A few days later, Grimball was commissioned a midshipman in the new Confederate navy. Thus began an odyssey during which he served on several notable vessels. His first assignment aboard a converted merchant steamer, commissioned the Lady Davis in honor of the wife of Confederate President Jefferson Davis, defended Charleston Harbor during the early months of the war.

Grimball advanced to first lieutenant, and in 1862 joined the crew of the ironclad Arkansas. On July 15, he commanded one of her bow guns during a successful run past the Union fleet assembled above Vicksburg, Miss. Following the loss of the Arkansas in August 1862, Grimball served a short stint on the ironclad ram Baltic in Mobile Bay, before being called to special duty in Europe. He posed for his carte de visite portrait in a Paris photography salon about 1864.

Later that year, he reported for duty on the Shenandoah. Grimball and his shipmates hunted Yankee merchant ships on the high seas during a yearlong cruise. Their exploits inspired other Southerners during the waning months of the Confederate nation, and prompted Northerners to brand them pirates. The Shenandoah continued to operate for months after the surrender of the gray armies and the dissolution of the government. The crew had heard rumors of the downfall of the Confederacy, but had not received any confirmation of the South’s demise.

“We were now the only Confederate cruiser afloat, and as we continued our course around the world, passing from ocean to ocean, meeting in turn ships of various nationalities, I always felt that whenever our nationality was known to neutral ships the greetings we received rarely warmed up beyond that of a more or less interested curiosity, and while we had many friends ashore who were most lavish and generous in welcoming us to port, underlying it all there appeared to exist a wish of the authorities to have us ‘move on,’” Grimball stated.

The cruise of the Shenandoah finally ended on Nov. 6, 1865, when the vessel was surrendered to British authorities. Grimball and other officers were promptly released from captivity. Aware of rumors that they would be arrested as pirates and likely face the hangman’s noose if they stepped foot on American soil, Grimball and his fellow officers fled to other countries.

  The Shenandoah pictured in the Dec. 16, 1865, issue of Harper’s Weekly.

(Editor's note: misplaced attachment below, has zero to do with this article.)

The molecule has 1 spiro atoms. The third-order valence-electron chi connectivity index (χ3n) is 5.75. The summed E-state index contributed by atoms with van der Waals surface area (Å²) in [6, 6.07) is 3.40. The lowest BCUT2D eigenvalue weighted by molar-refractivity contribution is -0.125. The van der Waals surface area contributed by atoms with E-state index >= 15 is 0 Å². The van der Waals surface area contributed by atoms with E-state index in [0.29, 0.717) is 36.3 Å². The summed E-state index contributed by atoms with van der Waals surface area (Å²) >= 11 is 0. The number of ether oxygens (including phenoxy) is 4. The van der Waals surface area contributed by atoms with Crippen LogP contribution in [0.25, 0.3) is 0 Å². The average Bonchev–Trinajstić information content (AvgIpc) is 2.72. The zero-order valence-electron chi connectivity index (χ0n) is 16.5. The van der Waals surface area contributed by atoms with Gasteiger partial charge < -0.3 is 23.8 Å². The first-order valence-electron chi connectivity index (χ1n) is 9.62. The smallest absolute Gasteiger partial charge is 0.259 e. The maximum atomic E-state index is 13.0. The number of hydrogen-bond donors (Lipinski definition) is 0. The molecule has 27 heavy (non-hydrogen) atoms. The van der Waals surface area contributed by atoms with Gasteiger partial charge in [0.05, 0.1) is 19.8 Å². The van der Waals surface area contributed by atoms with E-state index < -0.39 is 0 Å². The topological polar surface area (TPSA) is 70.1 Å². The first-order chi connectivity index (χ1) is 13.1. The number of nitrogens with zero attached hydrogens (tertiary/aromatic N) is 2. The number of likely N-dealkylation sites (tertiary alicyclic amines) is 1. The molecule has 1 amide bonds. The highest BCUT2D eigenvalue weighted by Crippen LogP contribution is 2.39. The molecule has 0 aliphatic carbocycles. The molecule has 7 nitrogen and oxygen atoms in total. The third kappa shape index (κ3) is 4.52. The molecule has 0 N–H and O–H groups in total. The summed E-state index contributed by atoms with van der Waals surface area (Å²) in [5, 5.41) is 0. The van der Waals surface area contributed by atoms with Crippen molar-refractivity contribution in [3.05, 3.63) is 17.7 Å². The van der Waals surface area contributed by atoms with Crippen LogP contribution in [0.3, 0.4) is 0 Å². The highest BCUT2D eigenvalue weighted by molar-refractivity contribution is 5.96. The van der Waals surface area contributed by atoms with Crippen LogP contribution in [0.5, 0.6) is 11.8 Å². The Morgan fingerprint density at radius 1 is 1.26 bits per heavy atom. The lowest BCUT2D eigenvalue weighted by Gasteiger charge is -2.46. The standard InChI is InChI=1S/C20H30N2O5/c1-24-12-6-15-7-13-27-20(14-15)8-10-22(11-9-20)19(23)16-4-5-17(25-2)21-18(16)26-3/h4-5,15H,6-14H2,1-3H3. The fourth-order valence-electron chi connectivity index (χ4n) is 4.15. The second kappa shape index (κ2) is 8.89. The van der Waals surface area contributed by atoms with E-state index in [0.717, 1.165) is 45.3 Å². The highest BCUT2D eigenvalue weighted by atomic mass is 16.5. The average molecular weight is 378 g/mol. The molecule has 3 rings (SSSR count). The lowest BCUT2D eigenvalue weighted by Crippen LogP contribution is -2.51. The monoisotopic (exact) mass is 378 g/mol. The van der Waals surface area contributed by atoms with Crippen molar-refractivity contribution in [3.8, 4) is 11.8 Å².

The Shenandoah pictured in the Dec. 16, 1865, issue of Harper’s Weekly.

The rumors proved false. Grimball spent a year on a ranch in Mexico, and then returned to his family in South Carolina. By this time, he decided to abandon the sea, and, with the aid of his father, studied law, and became an attorney. Grimball practiced in Charleston for a short time, and then established a firm with a partner in New York City. In the early 1880s, “His heart turned toward Charleston and he came back,” reported a state historian. In 1885, at age 44, he wed Mary Georgianna Barnwell, a belle half his age. They started a family that grew to include four sons. The marriage was Grimball’s second: The first, in 1875, ended tragically after less than a year, when his bride died of disease.

Grimball was best known during his later years for his service on the Shenandoah, which, by the late 19th century, had become celebrated as part of the Lost Cause narrative embraced by Confederate veterans. Grimball presented at least one speech about his service on the noted cruiser. After his death in 1922 at age 82, however, his service was placed in a larger perspective that took into account his time at Fort Moultrie and the Star of the West encounter. “Without a doubt this constitutes the longest service of any man on either the Union side or the Confederate side of the long struggle and makes a unique distinction,” declared The State newspaper in Columbia.

Perhaps the finest tribute to his memory came from a writer, who added a personal touch. “Those who knew Mr. John Grimball in his later years will remember him with warm affection for many reasons, and, perhaps chief among these, for the youthfulness of his spirit. He was one of those men who seemed destined never to grow old. Years came upon him, but, until his last illness descended, his heart remained young.”

Ronald S. Coddington is editor and publisher of MI.